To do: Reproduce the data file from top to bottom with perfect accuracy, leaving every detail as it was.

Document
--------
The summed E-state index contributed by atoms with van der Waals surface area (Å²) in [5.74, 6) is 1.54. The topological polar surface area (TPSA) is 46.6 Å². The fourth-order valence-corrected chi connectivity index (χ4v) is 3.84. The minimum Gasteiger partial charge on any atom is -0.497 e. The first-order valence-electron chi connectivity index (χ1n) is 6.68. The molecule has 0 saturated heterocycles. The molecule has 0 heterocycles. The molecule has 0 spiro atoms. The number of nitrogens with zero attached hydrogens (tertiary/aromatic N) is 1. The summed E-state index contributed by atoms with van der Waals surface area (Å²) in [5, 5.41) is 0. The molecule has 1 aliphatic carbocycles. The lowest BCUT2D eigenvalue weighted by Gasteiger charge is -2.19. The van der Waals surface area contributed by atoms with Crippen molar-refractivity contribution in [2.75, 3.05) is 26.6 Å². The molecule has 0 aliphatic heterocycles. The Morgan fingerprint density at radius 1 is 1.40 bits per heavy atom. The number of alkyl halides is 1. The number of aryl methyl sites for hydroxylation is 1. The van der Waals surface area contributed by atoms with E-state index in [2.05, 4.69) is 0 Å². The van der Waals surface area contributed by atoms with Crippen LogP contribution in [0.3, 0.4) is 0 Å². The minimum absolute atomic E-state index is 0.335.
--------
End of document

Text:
The summed E-state index contributed by atoms with van der Waals surface area (Å²) in [5.74, 6) is 1.54. The topological polar surface area (TPSA) is 46.6 Å². The fourth-order valence-corrected chi connectivity index (χ4v) is 3.84. The minimum Gasteiger partial charge on any atom is -0.497 e. The first-order valence-electron chi connectivity index (χ1n) is 6.68. The molecule has 0 saturated heterocycles. The molecule has 0 heterocycles. The molecule has 0 spiro atoms. The number of nitrogens with zero attached hydrogens (tertiary/aromatic N) is 1. The summed E-state index contributed by atoms with van der Waals surface area (Å²) in [5, 5.41) is 0. The molecule has 1 aliphatic carbocycles. The lowest BCUT2D eigenvalue weighted by Gasteiger charge is -2.19. The van der Waals surface area contributed by atoms with Crippen molar-refractivity contribution in [2.75, 3.05) is 26.6 Å². The molecule has 0 aliphatic heterocycles. The Morgan fingerprint density at radius 1 is 1.40 bits per heavy atom. The number of alkyl halides is 1. The number of aryl methyl sites for hydroxylation is 1. The van der Waals surface area contributed by atoms with E-state index in [2.05, 4.69) is 0 Å². The van der Waals surface area contributed by atoms with Crippen LogP contribution in [0.3, 0.4) is 0 Å². The minimum absolute atomic E-state index is 0.335.